|Discolouration along the bottom of the keel where, probably, a non-marine filler had been used on some damage.|
The photos show the crack in the rudder skeg below the prop, that was oozing residual water out. We drilled to let this clear very quickly. You can see the cracks around the prop-shaft tube exit point just ahead of the prop, as well as someone's earlier attempt to fill this. We were most surprised by the areas of heavy discolouration amidships and nearer the bow on the port side of the bottom of the keel. This looked like the result of a heavy grounding, badly repaired with non-marine filler, which was losing adhesion. We drilled here too to speed drying.
Winter was getting on now, and work under the hull was becoming even less attractive. It was time to put a tarpaulin over the cabin and have a look at those drippy windows. We removed the self-tapping screws from the one above the chart table - the one that had habitually dripped on our charts on starboard tack! - and found that the seal between the frame and the cabin side was still very tacky with no sign of water damage. This could only mean one thing: the seals within the actual window assembly had gone. If one or two of our seals had gone, it was not worth wondering how long the others would last.
|Dirty water, dripping from this failing repair, was discolouring the tarmac on the pier before we drilled it to let the worst out.|
I had once tried to re-bed the glass in a window of another boat and it was such a sticky, wasteful, frustrating mess that I knew that this was a job for professionals. All eight windows were removed, packed up in lots of stiff corrugated card and parcel tape and despatched - after a few phone calls - to Eagle Boat Windows, 28 Arthur Street, Barnoldswick, Nr Colne, Lancashire, BB8 5JZ, England. These people had been recommended to me by fellow Vancouver owners in Plymouth. The total cost was to be £240 for the eight.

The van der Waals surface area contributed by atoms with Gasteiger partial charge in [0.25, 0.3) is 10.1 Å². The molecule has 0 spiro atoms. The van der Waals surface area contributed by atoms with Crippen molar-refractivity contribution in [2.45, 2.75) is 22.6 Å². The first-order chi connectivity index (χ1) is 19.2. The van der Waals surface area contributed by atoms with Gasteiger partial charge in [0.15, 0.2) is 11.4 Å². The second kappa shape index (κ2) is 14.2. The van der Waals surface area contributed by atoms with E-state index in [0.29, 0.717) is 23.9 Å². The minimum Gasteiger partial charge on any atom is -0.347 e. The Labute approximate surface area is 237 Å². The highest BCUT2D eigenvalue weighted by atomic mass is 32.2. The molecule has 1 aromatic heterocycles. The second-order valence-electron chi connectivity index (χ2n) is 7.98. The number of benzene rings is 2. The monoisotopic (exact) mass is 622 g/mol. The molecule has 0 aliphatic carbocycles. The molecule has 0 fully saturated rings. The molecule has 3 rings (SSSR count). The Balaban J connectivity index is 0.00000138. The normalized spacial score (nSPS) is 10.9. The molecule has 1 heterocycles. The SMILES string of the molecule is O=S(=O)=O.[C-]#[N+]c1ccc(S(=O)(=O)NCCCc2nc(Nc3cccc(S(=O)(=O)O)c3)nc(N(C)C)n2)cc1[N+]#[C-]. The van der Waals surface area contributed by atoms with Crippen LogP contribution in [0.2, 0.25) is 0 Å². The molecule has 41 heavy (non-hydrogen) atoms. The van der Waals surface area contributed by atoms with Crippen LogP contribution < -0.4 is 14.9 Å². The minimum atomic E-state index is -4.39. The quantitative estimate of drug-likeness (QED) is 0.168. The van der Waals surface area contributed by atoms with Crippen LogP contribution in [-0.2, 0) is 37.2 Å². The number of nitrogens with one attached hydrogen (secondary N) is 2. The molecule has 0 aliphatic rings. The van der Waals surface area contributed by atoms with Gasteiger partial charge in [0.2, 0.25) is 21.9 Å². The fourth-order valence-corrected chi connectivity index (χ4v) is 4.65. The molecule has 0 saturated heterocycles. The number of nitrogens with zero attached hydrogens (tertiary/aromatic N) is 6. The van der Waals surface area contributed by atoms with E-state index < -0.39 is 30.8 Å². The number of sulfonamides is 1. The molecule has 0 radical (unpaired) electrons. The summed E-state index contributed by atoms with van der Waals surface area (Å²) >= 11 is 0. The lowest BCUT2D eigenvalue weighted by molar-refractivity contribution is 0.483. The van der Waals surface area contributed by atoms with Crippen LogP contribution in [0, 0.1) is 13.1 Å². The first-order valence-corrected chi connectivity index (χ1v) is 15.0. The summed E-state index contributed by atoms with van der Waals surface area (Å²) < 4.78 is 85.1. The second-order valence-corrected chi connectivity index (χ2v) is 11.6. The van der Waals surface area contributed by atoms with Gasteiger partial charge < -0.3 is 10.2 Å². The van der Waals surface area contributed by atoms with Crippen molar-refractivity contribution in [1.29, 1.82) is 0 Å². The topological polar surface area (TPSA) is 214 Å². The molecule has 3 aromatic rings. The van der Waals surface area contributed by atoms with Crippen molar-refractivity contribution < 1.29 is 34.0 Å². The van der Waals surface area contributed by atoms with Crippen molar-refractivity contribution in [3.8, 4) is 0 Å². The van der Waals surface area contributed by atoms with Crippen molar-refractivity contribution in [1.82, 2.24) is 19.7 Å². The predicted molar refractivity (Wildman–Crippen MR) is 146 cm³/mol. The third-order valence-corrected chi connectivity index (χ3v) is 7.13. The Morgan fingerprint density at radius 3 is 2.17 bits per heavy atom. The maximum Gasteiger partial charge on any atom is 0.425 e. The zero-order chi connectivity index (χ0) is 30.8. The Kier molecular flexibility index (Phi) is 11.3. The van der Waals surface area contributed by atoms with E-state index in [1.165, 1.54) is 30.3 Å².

They quoted a three- to four-week turn around and were very keen to tell me of their work on lifeboat windows for the RNLI. In the end they took much longer than this, saying that they had so much work on from the the RNLI and that was all high priority. Ah, the price of success!
|Clean, white gelcoat all over - at last! Note lack of sea-cocks, they are being serviced or replaced as necessary and we want to epoxy behind their mountings.|
With the windows out I was surprised by how flexible the GRP cabin sides had become. It was only a 6mm (0.25 inch) solid lay-up and now had large holes in it! Since the aluminium frames were obviously structural in this important area suddenly those little self-tappers seemed woefully inadequate. I ordered a hundred 4mm A4 stainless steel bolts from RS Components and began cutting them down to length... The inner frame surrounds needed drilling on a pillar drill and the photo shows one of them re-bedded with the "nylock" nuts regularly spaced around the inside.
With various hairline cracks working away below the water line and a dripping stainless watertrap silencer on the engine, I had been using our single pump fairly regularly during the Summer. Twenty strokes or more cleared the results of crossing the English Channel these days. One day the strum box found half the leg of someone else's jeans deep in the sump. It made me realise how seriously we depended on it. I had a WW2 brass stirrup pump somewhere in the bottom of a cockpit locker as a backup, but really, in my heart I knew that this was only one step away from useless.
|The windows were sent away to be re-sealed. This shows them being replaced, note the ring of nylock around as we through-bolt them for rigidity.|
Offshore regulations require, for a 28 ft boat, two manual pumps, one operable from inside and one from outside the accommodation. I had one outside, so it was necessary to make room for the other. I decided to buy another Henderson Mk V so that spares would be interchangeable. While I was at it I ordered a Rule 3500 electric pump. I don't imagine it really would save a sinking boat, but, especially if I was single handed, it should certainly make a difference. I fitted them both in the engine compartment. The electric one as low as possible on the port side, making most of the back of the wet locker removable for access, and the manual one on the starboard side, operable from the quarter berth.
|Our rudder skeg after deep and meaningful repairs, as well as stainless steel reinforcement!|